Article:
Breaking the right rules?

This blog was inspired by one question:

How do I coach myself?

As an agile coach that has coached numerous individuals and organizations over the years, it’s easy for me to coach others. However, the question of coaching myself for improvement has been very challenging for me to answer over the years. Mostly because there are so many answers and obstacles I can point to. As I coach and mentor other coaches, I feel the need to begin providing some answers. I’ll start by answering the question with a deeper question.

What does it mean to “break the right rules”?

This question came to me as I was thinking about simplifying the way I live. What I found is the many rules I keep in my head. I decided it may be time to break some of those rules to simplify how I operate. Finding the right rules to break is simple. We all have rules we operate by and at some point those rules will be violated. Those violations trigger some upset in ourselves, our teams, or organizations, and our typical reaction is to blame someone, justify the situation, feel shamed by a perceived inadequacy, or just resign yourself to an obligation around the upset. None of these are useful states and you end up returning back to one of these states again and again. Another way to handle the upset is to consider it as an indication to reflect on the rule instead of react based on the rule. (Christopher Avery would describe this as the Responsibility Process Model, which I’ll say more about in future posts.)

This blog is an example of breaking the right rules for me. Some rules I’ve carried for a while are “I’m not a good writer” and “you have nothing unique to share”. However, as I’m given the opportunity and privilege to coach individuals, teams, organizations and other coaches, I keep getting asked about what I have learned about coaching. It’s caused some upset for me as I’ve found others sharing similar lessons or I had a better way, but these rules prevented me from sharing my approach (I blocked myself). It has prompted me to revisit these rules and abandon them. So I will commit to posting at least twice a month to share other ideas and observations on how you can break the right rules. I may share other observations as well to serve agile coaches and leaders.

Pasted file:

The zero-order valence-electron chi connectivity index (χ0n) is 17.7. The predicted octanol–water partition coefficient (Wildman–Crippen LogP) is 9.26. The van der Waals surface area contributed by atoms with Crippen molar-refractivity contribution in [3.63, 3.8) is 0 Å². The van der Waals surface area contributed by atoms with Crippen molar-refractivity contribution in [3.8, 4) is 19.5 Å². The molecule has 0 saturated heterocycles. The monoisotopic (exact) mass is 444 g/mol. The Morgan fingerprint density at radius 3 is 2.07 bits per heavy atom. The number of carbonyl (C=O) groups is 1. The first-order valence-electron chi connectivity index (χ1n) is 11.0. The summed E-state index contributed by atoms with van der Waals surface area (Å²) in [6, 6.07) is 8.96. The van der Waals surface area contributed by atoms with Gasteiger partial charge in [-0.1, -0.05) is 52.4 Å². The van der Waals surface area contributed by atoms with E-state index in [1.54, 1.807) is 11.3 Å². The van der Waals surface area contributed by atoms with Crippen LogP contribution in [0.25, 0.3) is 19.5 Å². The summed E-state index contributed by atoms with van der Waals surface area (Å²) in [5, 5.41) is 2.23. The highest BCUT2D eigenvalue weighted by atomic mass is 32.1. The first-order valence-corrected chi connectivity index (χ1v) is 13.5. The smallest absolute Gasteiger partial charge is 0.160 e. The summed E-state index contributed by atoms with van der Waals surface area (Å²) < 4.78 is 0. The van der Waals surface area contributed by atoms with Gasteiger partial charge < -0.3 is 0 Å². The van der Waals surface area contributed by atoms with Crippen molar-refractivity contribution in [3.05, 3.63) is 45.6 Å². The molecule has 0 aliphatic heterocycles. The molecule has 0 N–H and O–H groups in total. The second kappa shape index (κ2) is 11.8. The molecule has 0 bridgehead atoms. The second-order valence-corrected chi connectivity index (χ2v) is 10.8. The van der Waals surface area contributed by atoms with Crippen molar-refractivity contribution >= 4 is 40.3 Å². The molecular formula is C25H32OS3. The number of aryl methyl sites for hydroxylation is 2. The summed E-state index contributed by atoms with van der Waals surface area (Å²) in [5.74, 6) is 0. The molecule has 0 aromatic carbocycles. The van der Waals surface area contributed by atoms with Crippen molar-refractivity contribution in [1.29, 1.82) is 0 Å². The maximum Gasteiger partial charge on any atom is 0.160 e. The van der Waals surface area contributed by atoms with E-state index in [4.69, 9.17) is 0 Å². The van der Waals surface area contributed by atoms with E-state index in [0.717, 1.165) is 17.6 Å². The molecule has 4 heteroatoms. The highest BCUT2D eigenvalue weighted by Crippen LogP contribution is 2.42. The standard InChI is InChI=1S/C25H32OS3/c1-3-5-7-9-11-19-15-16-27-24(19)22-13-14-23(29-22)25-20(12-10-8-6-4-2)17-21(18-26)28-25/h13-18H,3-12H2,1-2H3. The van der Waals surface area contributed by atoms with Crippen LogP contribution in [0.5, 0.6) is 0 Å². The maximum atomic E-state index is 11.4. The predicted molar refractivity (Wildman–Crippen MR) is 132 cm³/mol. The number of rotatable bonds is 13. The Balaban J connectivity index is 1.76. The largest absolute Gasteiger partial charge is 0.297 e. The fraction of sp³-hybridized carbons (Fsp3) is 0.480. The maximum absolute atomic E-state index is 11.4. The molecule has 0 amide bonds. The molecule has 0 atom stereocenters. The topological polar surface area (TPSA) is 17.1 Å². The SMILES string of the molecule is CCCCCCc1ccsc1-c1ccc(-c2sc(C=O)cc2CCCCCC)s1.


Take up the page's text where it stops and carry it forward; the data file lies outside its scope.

I’ll also share a challenge: What “rules” do you feel are being violated on a frequent basis for you? For the teams you coach? For the organizations you coach? Is that rule still valid for what you are trying to achieve?

For some further inspiration, I suggest reviewing:

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